No sign of John Swan; this may have been part of the original description given to the newspaper. I've not had any luck searching for the original news item.
Malcolm
Have a look at  my tokens and my banknotes.

Offline malj1

  • Moderator
  • Honorary Member
  • *****
  • Posts: 6 983
  • "illegitimi non carborundum"
    • Mals Machine Tokens
Re: New Zealand transportation tokens
« Reply #9 on: September 29, 2014, 01:01:46 PM »
A seller on New Zealand's trademe site [our friend Translate Ltd] has a original sealed pack of these tokens as issued almost 108 years ago.

From there I quote:

Dunedin Corporation Tramways - aluminium token issued only for a short period in 1906 and early 1907, according to recent research. They weren't popular because of the sharp corners (despite the "octagon" association with Dunedin!) and were withdrawn. Note that the date 1865 on the token is the date the Dunedin City Council was established, not the date of issue.

These penny tokens were originally sold in packs of 14 for a shilling, giving buyers two free tokens or a 14% discount.

Auction is for one sealed pack - wrapped for almost 108 years now! Separate token shown for reference only.
Malcolm
Have a look at  my tokens and my banknotes.

Offline malj1

  • Moderator
  • Honorary Member
  • *****
  • Posts: 6 983
  • "illegitimi non carborundum"
    • Mals Machine Tokens
Re: New Zealand transportation tokens
« Reply #10 on: October 25, 2014, 10:17:44 AM »
A nice article is in Coin News, Nov.2014 pps 63-66, featuring  New Zealand's Transportation Tokens by Vaughn Humberstone.
Malcolm
Have a look at  my tokens and my banknotes.

Offline Figleaf

  • Administrator
  • Honorary Member
  • *****
  • Posts: 29 276
Re: New Zealand transportation tokens
« Reply #11 on: July 08, 2015, 10:27:00 AM »
I have that article now (thank you andyg!) It discusses the following issues.
  • John Russell, Auckland, 6 pence c. 1864-66. Host is ˝ penny 1858, similar to or same as A19 Ashton, Auckland. Counterstamped on reverse with outer circular legend QUEEN STREET WHARF and inner legend TOLL / 6 / PENCE. Holed or unholed.
  • William Crowther, Auckland, c. 1864. ˝ penny size. Obv: Crowther on horizontal central bar between RETURN above and BEARER below. Rev: circular outer legend PARNELL / & NEWMARKET. Inner circular legend: LINE OF / SAFETY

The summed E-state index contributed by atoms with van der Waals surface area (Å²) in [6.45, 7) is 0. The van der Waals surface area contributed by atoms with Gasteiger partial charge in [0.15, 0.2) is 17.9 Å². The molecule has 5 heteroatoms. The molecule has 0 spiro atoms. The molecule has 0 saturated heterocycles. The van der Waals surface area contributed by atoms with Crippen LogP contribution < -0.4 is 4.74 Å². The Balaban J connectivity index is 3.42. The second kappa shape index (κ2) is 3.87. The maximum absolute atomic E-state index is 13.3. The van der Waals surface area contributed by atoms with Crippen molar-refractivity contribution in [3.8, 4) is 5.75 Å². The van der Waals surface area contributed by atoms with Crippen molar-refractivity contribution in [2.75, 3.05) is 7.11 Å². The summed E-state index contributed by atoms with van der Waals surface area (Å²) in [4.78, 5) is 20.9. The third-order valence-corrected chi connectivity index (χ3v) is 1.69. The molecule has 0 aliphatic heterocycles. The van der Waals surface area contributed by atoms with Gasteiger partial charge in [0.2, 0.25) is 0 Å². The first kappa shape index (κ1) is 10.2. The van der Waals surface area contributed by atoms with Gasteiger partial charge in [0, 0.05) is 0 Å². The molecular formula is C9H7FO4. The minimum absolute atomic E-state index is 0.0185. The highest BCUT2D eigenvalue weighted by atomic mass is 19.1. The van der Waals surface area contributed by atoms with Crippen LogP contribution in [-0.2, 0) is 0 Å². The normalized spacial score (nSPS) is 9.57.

• Samuel Young, Grahamstown and Auckland, type 1, c. 1871-72. 33 mm. Obv: circular legend S. YOUNG'S SAFETY / RETURN. Rev: blank
  • Samuel Young, Grahamstown and Auckland, type 2, c. 1880-89. Halfpenny size. Obv: circular legend S. YOUNG / FARE = 3d. Rev: blank
  • Alexander McMillan, Grahamstown c. 1871-72. 30.5 mm. Obv: circular legend McMILLAN's / SAFETY in central circle RETURN. Rev: blank.
  • James West, New Plymouth, c. 1907-1915. 21 mm. Obv: TATTERSALL'S / STABLES / J. W. WEST / PROPRIETOR. Rev: circular legend: NEW PLYMOUTH & FITZROY around FARES / 4d / BUS. A threepence is known with the same specifications.
  • Dunedin Corporation Tramways. as above
  • Invercargill municipal tramway pass, struck in silver, known to have existed. No known specimen today.
Except the Dunedin token, all the above are exceedingly hard to find.

Peter
An unidentified coin is a piece of metal. An identified coin is a piece of history.

Offline malj1

  • Moderator
  • Honorary Member
  • *****
  • Posts: 6 983
  • "illegitimi non carborundum"
    • Mals Machine Tokens
Re: New Zealand transportation tokens
« Reply #12 on: April 02, 2019, 10:59:34 AM »
I have # 2 on your list:

William Crowther, Auckland, c. 1864. ˝ penny size. Obv: Crowther on horizontal central bar between RETURN above and BEARER below. Rev: circular outer legend PARNELL / & NEWMARKET. Inner circular legend: LINE OF / SAFETY

copper 26.8mm
Malcolm
Have a look at  my tokens and my banknotes.

Offline malj1

  • Moderator
  • Honorary Member
  • *****
  • Posts: 6 983
  • "illegitimi non carborundum"
    • Mals Machine Tokens
Re: New Zealand transportation tokens
« Reply #13 on: April 02, 2019, 11:06:54 AM »
More on the Dunedin aluminium tram token.

For sale on TradeMe at present:

Sealed Dunedin City Council bag containing an estimated 100 packs of 14 tramway tokens (gauged by weight - may be one or two packs under or over). Bag and individual packs unopened and therefore unchecked. Likely to include at least some of the scarcer second type with the shorter flagpole (see NZNJ #76, Dec 2016 for more details on the type differences).

Catalogue reference G#18 - individual retail price $2, so there's a theoretical $2,800 value here. Starting price is 10% of that figure.

General details of the tokens and packs below:
Dunedin Corporation Tramways - aluminium token issued only for a short period in 1906 and early 1907, according to recent research. They weren't popular because of the sharp corners (despite the "octagon" association with Dunedin!) and were withdrawn. Note that the date 1865 on the token is the date the Dunedin City Council was established, not the date of issue.

These penny tokens were originally sold in packs of 14 for a shilling, giving buyers two free tokens or a 14% discount.

This auction is for the sealed bag illustrated*, containing +/- 100 packs or +/- 1400 tokens.


Also for sale are packs of 100 for NZ$9.99

illustrated* same image as shown above.
Malcolm
Have a look at  my tokens and my banknotes.

Offline malj1

  • Moderator
  • Honorary Member
  • *****
  • Posts: 6 983
  • "illegitimi non carborundum"
    • Mals Machine Tokens
Re: New Zealand transportation tokens
« Reply #14 on: April 02, 2019, 11:20:02 AM »
I do have the variety mentioned and had thought I had added it here previously. ???

With this variety the shield top points to the P and the U whereas the common variety points to the I and the N

While the reverse has the upright of the K in token directly below the upright of the R
Malcolm
Have a look at  my tokens and my banknotes.